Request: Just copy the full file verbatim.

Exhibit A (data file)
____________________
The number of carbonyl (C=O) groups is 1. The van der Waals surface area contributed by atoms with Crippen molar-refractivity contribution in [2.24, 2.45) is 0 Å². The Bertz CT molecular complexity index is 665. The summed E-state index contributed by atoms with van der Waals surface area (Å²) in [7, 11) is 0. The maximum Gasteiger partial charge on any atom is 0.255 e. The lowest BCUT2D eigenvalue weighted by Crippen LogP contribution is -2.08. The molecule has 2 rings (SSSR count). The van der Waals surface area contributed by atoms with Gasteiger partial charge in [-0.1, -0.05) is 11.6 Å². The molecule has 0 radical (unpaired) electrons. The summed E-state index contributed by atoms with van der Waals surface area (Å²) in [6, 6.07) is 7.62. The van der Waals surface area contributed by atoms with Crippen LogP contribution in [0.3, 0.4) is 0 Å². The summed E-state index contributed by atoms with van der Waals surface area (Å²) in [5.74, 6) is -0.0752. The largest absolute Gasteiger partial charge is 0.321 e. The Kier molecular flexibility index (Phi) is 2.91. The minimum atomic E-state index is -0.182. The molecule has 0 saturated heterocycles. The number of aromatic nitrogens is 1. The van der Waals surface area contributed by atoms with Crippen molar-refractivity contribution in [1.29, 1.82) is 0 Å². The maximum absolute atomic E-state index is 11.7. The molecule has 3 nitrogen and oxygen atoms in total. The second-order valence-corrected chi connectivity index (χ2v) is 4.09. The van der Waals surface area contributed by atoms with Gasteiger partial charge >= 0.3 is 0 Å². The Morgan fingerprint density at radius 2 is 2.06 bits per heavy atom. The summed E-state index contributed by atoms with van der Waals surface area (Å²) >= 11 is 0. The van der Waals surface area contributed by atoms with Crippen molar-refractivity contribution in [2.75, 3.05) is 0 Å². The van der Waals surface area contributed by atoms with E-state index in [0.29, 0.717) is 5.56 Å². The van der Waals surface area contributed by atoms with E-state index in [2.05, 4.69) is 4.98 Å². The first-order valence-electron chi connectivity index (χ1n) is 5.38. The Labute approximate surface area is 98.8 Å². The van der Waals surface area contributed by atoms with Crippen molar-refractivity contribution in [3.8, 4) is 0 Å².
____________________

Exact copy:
The number of carbonyl (C=O) groups is 1. The van der Waals surface area contributed by atoms with Crippen molar-refractivity contribution in [2.24, 2.45) is 0 Å². The Bertz CT molecular complexity index is 665. The summed E-state index contributed by atoms with van der Waals surface area (Å²) in [7, 11) is 0. The maximum Gasteiger partial charge on any atom is 0.255 e. The lowest BCUT2D eigenvalue weighted by Crippen LogP contribution is -2.08. The molecule has 2 rings (SSSR count). The van der Waals surface area contributed by atoms with Gasteiger partial charge in [-0.1, -0.05) is 11.6 Å². The molecule has 0 radical (unpaired) electrons. The summed E-state index contributed by atoms with van der Waals surface area (Å²) in [6, 6.07) is 7.62. The van der Waals surface area contributed by atoms with Crippen LogP contribution in [0.3, 0.4) is 0 Å². The summed E-state index contributed by atoms with van der Waals surface area (Å²) in [5.74, 6) is -0.0752. The largest absolute Gasteiger partial charge is 0.321 e. The Kier molecular flexibility index (Phi) is 2.91. The minimum atomic E-state index is -0.182. The molecule has 0 saturated heterocycles. The number of aromatic nitrogens is 1. The van der Waals surface area contributed by atoms with Crippen molar-refractivity contribution in [1.29, 1.82) is 0 Å². The maximum absolute atomic E-state index is 11.7. The molecule has 3 nitrogen and oxygen atoms in total. The second-order valence-corrected chi connectivity index (χ2v) is 4.09. The van der Waals surface area contributed by atoms with Gasteiger partial charge >= 0.3 is 0 Å². The Morgan fingerprint density at radius 2 is 2.06 bits per heavy atom. The summed E-state index contributed by atoms with van der Waals surface area (Å²) >= 11 is 0. The van der Waals surface area contributed by atoms with Crippen molar-refractivity contribution in [2.75, 3.05) is 0 Å². The van der Waals surface area contributed by atoms with E-state index in [0.29, 0.717) is 5.56 Å². The van der Waals surface area contributed by atoms with E-state index in [2.05, 4.69) is 4.98 Å². The first-order valence-electron chi connectivity index (χ1n) is 5.38. The Labute approximate surface area is 98.8 Å². The van der Waals surface area contributed by atoms with Crippen molar-refractivity contribution in [3.8, 4) is 0 Å².